The players are also making further financial contributions to ensure Barca's non-playing employees can take home their full wages while LaLiga remains suspended during Spain's nationwide lockdown.

Atletico Madrid announced last week that their players would be taking a similar pay reduction.

The decisions from two of Spain's top clubs encouraged debate over the practices of the Premier League elite, whose players are yet to announce any definitive agreement on wage reductions or financial contributions towards frontline health systems.

Tom Bates believes Messi and Barca's example will help to encourage other clubs to follow suit while the COVID-19 crisis persists.

"The players that I have spoken with from the Premier League all the way through, they have different perspectives, naturally," he told Stats Perform.

"One of the things that the guys have said is, 'Well, actually at our club we are quite a wealthy club, so we could probably afford to keep our staff paid, but other clubs in different leagues won't be able to do that'. Others feel like taking a pay cut to keep their staff on board is absolutely fine.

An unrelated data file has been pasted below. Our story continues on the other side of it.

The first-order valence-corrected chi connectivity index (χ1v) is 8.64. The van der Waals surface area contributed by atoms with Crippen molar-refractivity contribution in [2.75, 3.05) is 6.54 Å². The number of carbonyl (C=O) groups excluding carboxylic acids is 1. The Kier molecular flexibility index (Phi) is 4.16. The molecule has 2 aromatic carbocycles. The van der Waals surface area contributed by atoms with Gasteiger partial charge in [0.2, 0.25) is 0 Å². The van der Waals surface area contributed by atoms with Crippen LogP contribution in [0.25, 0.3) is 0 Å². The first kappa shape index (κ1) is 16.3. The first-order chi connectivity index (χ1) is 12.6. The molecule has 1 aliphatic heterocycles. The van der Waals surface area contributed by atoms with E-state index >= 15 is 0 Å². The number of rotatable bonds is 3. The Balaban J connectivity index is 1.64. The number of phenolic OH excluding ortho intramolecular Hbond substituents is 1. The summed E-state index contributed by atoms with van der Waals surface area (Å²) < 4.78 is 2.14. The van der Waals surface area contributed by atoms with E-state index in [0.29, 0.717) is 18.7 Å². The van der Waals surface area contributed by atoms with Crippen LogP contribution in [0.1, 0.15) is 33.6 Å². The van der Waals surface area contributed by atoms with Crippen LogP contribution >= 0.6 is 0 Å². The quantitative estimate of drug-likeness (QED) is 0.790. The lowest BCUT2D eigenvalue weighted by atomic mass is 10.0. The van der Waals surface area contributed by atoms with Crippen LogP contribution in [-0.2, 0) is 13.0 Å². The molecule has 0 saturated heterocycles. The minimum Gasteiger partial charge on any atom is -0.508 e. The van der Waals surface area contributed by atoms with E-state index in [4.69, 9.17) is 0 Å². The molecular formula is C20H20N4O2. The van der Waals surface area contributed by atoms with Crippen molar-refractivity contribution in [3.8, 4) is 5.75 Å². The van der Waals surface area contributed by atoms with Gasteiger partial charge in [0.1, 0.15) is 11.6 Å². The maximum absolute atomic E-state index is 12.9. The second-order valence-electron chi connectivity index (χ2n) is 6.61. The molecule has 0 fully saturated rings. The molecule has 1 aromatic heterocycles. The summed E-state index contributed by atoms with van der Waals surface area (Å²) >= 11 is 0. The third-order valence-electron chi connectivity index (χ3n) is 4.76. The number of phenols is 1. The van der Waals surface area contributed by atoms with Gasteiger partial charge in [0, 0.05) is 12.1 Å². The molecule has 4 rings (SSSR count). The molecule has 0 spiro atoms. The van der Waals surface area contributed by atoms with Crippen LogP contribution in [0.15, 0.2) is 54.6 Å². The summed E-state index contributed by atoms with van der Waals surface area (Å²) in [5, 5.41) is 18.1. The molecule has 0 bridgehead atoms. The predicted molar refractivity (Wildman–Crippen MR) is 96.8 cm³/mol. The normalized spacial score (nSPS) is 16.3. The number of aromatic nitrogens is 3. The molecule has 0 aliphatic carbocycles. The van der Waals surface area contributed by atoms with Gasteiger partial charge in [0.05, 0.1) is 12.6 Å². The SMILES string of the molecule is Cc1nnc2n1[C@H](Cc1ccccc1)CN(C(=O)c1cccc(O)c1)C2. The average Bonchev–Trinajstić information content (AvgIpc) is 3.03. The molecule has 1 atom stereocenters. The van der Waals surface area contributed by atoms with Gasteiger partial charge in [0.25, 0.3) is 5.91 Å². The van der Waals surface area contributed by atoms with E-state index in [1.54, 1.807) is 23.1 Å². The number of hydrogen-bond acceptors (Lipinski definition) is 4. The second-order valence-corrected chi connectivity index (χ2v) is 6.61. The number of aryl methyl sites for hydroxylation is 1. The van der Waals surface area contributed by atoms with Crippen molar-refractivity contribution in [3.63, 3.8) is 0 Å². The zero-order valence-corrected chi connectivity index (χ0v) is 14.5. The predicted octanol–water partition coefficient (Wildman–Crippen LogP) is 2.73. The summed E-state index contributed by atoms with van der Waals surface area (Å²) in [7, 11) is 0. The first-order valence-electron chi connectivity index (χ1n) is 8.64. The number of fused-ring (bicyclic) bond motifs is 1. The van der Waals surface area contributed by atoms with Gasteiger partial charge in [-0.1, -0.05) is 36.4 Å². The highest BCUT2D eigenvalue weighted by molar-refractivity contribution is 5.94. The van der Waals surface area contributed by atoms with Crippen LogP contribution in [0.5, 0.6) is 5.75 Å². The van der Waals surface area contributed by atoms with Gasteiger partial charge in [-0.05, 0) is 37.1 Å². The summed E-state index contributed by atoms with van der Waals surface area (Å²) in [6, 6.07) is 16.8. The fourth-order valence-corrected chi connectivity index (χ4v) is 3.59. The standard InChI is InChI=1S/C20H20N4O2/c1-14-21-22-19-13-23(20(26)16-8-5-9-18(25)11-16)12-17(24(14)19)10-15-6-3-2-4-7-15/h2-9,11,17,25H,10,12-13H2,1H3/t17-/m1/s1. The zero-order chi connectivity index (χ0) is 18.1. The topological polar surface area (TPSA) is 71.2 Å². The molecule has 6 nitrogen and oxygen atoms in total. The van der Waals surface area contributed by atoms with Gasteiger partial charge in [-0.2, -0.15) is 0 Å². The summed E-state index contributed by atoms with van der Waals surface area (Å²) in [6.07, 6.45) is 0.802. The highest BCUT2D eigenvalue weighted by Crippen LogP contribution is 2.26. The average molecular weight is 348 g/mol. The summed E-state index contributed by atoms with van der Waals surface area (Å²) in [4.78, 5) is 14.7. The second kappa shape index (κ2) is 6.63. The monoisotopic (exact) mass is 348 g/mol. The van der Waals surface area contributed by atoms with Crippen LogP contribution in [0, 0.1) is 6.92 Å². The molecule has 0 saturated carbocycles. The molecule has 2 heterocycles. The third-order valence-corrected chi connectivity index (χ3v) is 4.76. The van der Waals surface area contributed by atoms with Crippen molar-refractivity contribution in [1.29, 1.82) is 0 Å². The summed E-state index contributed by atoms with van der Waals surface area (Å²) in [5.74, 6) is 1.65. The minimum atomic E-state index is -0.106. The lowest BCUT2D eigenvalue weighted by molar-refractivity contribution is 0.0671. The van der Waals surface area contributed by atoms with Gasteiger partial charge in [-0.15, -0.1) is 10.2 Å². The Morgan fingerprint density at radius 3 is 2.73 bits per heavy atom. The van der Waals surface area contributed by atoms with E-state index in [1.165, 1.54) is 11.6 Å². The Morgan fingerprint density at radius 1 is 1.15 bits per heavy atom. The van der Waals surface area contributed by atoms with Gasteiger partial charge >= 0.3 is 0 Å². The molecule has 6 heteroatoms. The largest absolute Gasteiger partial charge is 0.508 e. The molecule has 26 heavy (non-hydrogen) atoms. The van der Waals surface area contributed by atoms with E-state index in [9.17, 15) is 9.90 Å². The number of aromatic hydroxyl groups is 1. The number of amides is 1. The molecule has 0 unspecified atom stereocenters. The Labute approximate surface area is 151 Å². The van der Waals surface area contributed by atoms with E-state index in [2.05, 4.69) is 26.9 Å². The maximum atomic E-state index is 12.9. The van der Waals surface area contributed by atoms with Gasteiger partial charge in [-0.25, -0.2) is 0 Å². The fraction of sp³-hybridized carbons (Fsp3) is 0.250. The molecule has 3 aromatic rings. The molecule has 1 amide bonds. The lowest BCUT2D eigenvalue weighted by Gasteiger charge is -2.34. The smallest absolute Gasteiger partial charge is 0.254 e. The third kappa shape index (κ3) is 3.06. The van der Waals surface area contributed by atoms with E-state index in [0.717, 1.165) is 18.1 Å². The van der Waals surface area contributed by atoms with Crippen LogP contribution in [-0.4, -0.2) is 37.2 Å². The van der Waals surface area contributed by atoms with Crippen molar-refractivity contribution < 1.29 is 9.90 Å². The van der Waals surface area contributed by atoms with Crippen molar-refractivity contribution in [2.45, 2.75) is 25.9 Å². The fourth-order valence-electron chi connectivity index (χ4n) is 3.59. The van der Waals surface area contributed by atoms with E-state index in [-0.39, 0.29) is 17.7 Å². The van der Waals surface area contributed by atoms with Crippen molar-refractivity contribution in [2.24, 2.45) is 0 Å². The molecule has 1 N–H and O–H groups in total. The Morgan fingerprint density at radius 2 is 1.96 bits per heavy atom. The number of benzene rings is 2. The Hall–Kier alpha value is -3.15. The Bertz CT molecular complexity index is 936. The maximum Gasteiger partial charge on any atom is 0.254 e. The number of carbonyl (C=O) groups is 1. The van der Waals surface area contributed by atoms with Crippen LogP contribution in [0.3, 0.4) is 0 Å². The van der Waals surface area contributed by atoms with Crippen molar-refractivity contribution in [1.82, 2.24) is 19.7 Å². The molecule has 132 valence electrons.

"The classic case is Leo Messi, who started this and was one of the first players to take a 70 per cent pay cut in order to make sure the staff at Barcelona were able to carry on working, and I think that really is a global example to everybody when you're talking about that level in money in wages, and that type of athlete.

"I am very privileged: I have met Leo Messi and [Pep] Guardiola over there in Barcelona together as a team, and it doesn't surprise me that they are leading the way with this.

"If there was going to be a global example of a player out there doing something for the greater good of their club – and he embodies that for me – so, in my professional opinion, if you can afford that and if you're able to support by taking a pay cut, then clearly those who need it the most are going to benefit."

Bates also praised the influence of former Manchester United and England captain Wayne Rooney in encouraging conversations around mental health.

Writing for The Times, Derby County star Rooney outlined how the suspension of the football calendar could have implications for the mental wellbeing of players who have seen their routine grind to a halt.

"Wayne is in many ways an ambassador, he is a cultural leader for the game, especially because what he has achieved at international level, and certainly to be continuing his career even now and still performing at a very high level encourages others to do the same," Bates said.